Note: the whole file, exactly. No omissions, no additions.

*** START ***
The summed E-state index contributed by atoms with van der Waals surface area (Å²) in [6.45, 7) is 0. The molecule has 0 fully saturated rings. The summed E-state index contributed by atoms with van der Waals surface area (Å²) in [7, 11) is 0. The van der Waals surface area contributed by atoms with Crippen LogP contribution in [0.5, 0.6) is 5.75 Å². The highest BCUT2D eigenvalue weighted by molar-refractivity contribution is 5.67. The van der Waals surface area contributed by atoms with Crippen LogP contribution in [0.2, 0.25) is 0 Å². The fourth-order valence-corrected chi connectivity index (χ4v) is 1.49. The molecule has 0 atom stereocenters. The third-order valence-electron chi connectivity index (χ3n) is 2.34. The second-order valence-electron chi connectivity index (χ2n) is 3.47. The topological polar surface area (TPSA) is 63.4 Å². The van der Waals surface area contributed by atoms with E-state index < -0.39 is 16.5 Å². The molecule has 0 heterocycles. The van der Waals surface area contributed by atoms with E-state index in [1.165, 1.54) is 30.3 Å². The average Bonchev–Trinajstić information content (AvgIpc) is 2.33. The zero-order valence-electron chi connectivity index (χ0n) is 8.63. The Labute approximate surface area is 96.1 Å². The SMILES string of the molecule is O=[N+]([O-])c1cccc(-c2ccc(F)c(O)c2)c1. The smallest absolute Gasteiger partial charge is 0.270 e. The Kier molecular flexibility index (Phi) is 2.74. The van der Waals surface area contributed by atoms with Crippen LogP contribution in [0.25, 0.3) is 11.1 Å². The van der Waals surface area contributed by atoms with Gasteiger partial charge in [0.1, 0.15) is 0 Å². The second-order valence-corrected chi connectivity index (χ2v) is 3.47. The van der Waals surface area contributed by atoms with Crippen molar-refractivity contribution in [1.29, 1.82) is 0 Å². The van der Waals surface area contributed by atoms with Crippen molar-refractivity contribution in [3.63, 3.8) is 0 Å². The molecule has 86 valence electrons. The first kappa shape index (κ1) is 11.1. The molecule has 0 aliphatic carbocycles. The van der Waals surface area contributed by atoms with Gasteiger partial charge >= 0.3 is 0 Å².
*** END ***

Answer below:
The summed E-state index contributed by atoms with van der Waals surface area (Å²) in [6.45, 7) is 0. The molecule has 0 fully saturated rings. The summed E-state index contributed by atoms with van der Waals surface area (Å²) in [7, 11) is 0. The van der Waals surface area contributed by atoms with Crippen LogP contribution in [0.5, 0.6) is 5.75 Å². The highest BCUT2D eigenvalue weighted by molar-refractivity contribution is 5.67. The van der Waals surface area contributed by atoms with Crippen LogP contribution in [0.2, 0.25) is 0 Å². The fourth-order valence-corrected chi connectivity index (χ4v) is 1.49. The molecule has 0 atom stereocenters. The third-order valence-electron chi connectivity index (χ3n) is 2.34. The second-order valence-electron chi connectivity index (χ2n) is 3.47. The topological polar surface area (TPSA) is 63.4 Å². The van der Waals surface area contributed by atoms with E-state index < -0.39 is 16.5 Å². The molecule has 0 heterocycles. The van der Waals surface area contributed by atoms with E-state index in [1.165, 1.54) is 30.3 Å². The average Bonchev–Trinajstić information content (AvgIpc) is 2.33. The zero-order valence-electron chi connectivity index (χ0n) is 8.63. The Labute approximate surface area is 96.1 Å². The SMILES string of the molecule is O=[N+]([O-])c1cccc(-c2ccc(F)c(O)c2)c1. The smallest absolute Gasteiger partial charge is 0.270 e. The Kier molecular flexibility index (Phi) is 2.74. The van der Waals surface area contributed by atoms with Crippen LogP contribution in [0.25, 0.3) is 11.1 Å². The van der Waals surface area contributed by atoms with Gasteiger partial charge in [0.1, 0.15) is 0 Å². The second-order valence-corrected chi connectivity index (χ2v) is 3.47. The van der Waals surface area contributed by atoms with Crippen molar-refractivity contribution in [1.29, 1.82) is 0 Å². The van der Waals surface area contributed by atoms with Crippen molar-refractivity contribution in [3.63, 3.8) is 0 Å². The molecule has 86 valence electrons. The first kappa shape index (κ1) is 11.1. The molecule has 0 aliphatic carbocycles. The van der Waals surface area contributed by atoms with Gasteiger partial charge >= 0.3 is 0 Å².